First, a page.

No business could operate in this way. How does the Minister leverage funding from corporate organisations, philanthropists and others, when the Government is not creating that culture?
The Government needs to co-ordinate between the various Departments. We do not have information on how much funding the State gives in total to NGOs and charities. The Charities Act 2009 needs to be fully implemented. No doubt my colleague, Senator Mary Ann O’Brien will say more on this.
The Government should not limit how it can support the work of charities and NGOs in other works, obviously, through developing philanthropy and creating that culture but also through looking at the use of public buildings such as school buildings, which, in my experience of youth work organisations, are locked up every evening. In many cases, we cannot access school buildings and must hire commercial buildings. If one looks at the Valuation (Amendment) (No. 2) Bill 2012, the different rates being charged throughout the country to arts, sports and youth organisations do not create a even field. On a positive note, as I like to be positive as well, on the property tax I made the case in December last that charities that hold properties for hosting and accommodating activities for children and young people should be exempted from the property tax and I am happy that the Minister for Finance, Deputy Noonan, accepted my amendment and introduced the exemption to the property tax Bill.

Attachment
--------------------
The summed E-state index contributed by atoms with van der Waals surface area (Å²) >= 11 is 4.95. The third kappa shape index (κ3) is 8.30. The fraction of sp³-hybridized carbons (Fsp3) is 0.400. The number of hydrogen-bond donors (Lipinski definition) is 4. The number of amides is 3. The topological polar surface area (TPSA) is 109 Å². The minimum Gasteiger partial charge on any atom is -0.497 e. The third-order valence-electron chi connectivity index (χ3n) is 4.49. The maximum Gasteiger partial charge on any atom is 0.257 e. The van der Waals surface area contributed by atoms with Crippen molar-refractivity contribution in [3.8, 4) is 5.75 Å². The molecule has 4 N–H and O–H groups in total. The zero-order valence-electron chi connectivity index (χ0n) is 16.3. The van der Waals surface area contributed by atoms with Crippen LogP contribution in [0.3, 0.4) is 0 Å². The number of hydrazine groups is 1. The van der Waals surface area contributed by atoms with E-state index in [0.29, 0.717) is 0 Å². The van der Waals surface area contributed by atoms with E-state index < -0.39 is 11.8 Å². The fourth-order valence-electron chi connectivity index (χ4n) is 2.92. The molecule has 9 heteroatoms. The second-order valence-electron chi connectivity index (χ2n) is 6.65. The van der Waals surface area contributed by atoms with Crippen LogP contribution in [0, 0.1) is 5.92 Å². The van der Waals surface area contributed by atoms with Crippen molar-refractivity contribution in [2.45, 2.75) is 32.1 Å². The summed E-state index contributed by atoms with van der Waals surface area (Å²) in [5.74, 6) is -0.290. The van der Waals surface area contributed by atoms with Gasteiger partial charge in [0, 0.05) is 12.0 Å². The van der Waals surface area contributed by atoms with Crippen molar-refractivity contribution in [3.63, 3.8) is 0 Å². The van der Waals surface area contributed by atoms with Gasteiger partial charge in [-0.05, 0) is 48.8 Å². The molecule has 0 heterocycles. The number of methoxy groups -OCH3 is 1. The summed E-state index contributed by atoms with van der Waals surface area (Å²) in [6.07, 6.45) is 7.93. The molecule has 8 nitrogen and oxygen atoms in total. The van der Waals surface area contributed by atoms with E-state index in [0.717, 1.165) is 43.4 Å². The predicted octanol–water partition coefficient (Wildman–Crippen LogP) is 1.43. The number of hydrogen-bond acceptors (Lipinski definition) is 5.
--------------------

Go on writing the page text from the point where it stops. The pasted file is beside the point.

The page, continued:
The Government needs to create an environment to encourage and sustain a culture of planned giving to charities, and it does so by leading by example. It needs a co-ordinated approach to funding. Currently, there is a dearth of accurate and robust data on which to base public policy. This has been proven repeatedly and Senator Mac Conghail has really made the case for this. The State needs to be able to publicly and transparently account for how much it gives to each NGO and organisation. It needs to do that in a multiannual way, ensuring that outcomes are delivered on. It needs to invest in organisations to allow them to leverage and plan for their outcomes.
This debate today is a first step in looking at how we ensure that the challenges ahead can be faced together. I am concerned that everything happens within a Department, for example, one would assume that it is the Department of Children and Youth Affairs, under the youth service grant scheme, that gives most funding to youth work in Ireland but it is still the Garda youth diversion project. Do we wait for the problems to happen or do we invest early? By investing early the Government instills confidence, saying, “This is what it is about”. It means that when the Minister goes to organisations, he can ensure that the Government must have a way of having structured vehicles for major giving. It must have a social innovation fund so that we can have this transformative impact and change that we all want.
I read that we can decide governments through the ballot box but philanthropy is a way that the public can decide what it wishes to support and where it wishes to see social impact.